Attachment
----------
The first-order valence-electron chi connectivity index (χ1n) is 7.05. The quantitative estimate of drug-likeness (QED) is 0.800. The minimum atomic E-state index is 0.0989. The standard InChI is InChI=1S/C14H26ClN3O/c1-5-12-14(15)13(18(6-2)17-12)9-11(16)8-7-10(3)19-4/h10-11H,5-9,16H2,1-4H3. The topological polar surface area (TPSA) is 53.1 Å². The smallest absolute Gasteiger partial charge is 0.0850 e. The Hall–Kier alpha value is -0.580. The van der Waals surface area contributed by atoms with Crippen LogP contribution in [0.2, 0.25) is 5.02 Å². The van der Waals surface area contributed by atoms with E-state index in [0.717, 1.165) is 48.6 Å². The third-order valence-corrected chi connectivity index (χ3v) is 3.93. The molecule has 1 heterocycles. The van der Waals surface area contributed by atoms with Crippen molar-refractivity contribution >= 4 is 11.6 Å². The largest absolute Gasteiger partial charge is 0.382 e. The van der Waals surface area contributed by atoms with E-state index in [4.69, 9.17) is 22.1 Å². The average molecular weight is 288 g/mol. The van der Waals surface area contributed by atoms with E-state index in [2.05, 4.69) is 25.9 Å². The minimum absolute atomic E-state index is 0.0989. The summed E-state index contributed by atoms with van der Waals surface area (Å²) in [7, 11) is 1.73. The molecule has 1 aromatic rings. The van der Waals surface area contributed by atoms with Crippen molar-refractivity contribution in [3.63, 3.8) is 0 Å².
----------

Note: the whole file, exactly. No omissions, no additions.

The first-order valence-electron chi connectivity index (χ1n) is 7.05. The quantitative estimate of drug-likeness (QED) is 0.800. The minimum atomic E-state index is 0.0989. The standard InChI is InChI=1S/C14H26ClN3O/c1-5-12-14(15)13(18(6-2)17-12)9-11(16)8-7-10(3)19-4/h10-11H,5-9,16H2,1-4H3. The topological polar surface area (TPSA) is 53.1 Å². The smallest absolute Gasteiger partial charge is 0.0850 e. The Hall–Kier alpha value is -0.580. The van der Waals surface area contributed by atoms with Crippen LogP contribution in [0.2, 0.25) is 5.02 Å². The van der Waals surface area contributed by atoms with E-state index in [0.717, 1.165) is 48.6 Å². The third-order valence-corrected chi connectivity index (χ3v) is 3.93. The molecule has 1 heterocycles. The van der Waals surface area contributed by atoms with Crippen molar-refractivity contribution >= 4 is 11.6 Å². The largest absolute Gasteiger partial charge is 0.382 e. The van der Waals surface area contributed by atoms with E-state index in [4.69, 9.17) is 22.1 Å². The average molecular weight is 288 g/mol. The van der Waals surface area contributed by atoms with E-state index in [2.05, 4.69) is 25.9 Å². The minimum absolute atomic E-state index is 0.0989. The summed E-state index contributed by atoms with van der Waals surface area (Å²) in [7, 11) is 1.73. The molecule has 1 aromatic rings. The van der Waals surface area contributed by atoms with Crippen molar-refractivity contribution in [3.63, 3.8) is 0 Å².